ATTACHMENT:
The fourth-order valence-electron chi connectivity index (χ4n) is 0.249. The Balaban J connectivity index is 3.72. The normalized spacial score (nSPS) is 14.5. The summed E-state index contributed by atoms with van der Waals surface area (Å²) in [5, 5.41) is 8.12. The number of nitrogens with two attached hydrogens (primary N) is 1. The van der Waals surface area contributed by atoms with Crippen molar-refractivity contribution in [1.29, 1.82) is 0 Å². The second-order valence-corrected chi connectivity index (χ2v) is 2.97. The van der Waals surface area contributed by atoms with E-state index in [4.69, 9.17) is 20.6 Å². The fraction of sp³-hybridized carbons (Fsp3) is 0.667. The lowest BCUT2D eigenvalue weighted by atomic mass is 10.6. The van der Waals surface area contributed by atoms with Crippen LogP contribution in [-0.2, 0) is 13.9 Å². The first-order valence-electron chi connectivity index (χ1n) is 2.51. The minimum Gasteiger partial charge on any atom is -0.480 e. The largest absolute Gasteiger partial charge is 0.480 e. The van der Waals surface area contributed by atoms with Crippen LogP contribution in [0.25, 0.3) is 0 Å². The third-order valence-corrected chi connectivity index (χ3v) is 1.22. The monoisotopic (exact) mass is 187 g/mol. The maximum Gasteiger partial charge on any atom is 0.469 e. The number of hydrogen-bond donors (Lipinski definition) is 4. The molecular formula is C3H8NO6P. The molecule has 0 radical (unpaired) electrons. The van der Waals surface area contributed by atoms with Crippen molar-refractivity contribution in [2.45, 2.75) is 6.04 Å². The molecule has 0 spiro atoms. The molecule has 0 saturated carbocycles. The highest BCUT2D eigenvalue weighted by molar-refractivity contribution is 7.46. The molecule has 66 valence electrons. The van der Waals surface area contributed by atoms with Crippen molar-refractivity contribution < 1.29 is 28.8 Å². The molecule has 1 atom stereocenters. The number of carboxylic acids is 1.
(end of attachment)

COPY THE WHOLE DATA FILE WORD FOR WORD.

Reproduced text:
The fourth-order valence-electron chi connectivity index (χ4n) is 0.249. The Balaban J connectivity index is 3.72. The normalized spacial score (nSPS) is 14.5. The summed E-state index contributed by atoms with van der Waals surface area (Å²) in [5, 5.41) is 8.12. The number of nitrogens with two attached hydrogens (primary N) is 1. The van der Waals surface area contributed by atoms with Crippen molar-refractivity contribution in [1.29, 1.82) is 0 Å². The second-order valence-corrected chi connectivity index (χ2v) is 2.97. The van der Waals surface area contributed by atoms with E-state index in [4.69, 9.17) is 20.6 Å². The fraction of sp³-hybridized carbons (Fsp3) is 0.667. The lowest BCUT2D eigenvalue weighted by atomic mass is 10.6. The van der Waals surface area contributed by atoms with Crippen LogP contribution in [-0.2, 0) is 13.9 Å². The first-order valence-electron chi connectivity index (χ1n) is 2.51. The minimum Gasteiger partial charge on any atom is -0.480 e. The largest absolute Gasteiger partial charge is 0.480 e. The van der Waals surface area contributed by atoms with Crippen LogP contribution in [0.25, 0.3) is 0 Å². The third-order valence-corrected chi connectivity index (χ3v) is 1.22. The monoisotopic (exact) mass is 187 g/mol. The maximum Gasteiger partial charge on any atom is 0.469 e. The number of hydrogen-bond donors (Lipinski definition) is 4. The molecular formula is C3H8NO6P. The molecule has 0 radical (unpaired) electrons. The van der Waals surface area contributed by atoms with Crippen molar-refractivity contribution in [2.45, 2.75) is 6.04 Å². The molecule has 0 spiro atoms. The molecule has 0 saturated carbocycles. The highest BCUT2D eigenvalue weighted by molar-refractivity contribution is 7.46. The molecule has 66 valence electrons. The van der Waals surface area contributed by atoms with Crippen molar-refractivity contribution < 1.29 is 28.8 Å². The molecule has 1 atom stereocenters. The number of carboxylic acids is 1.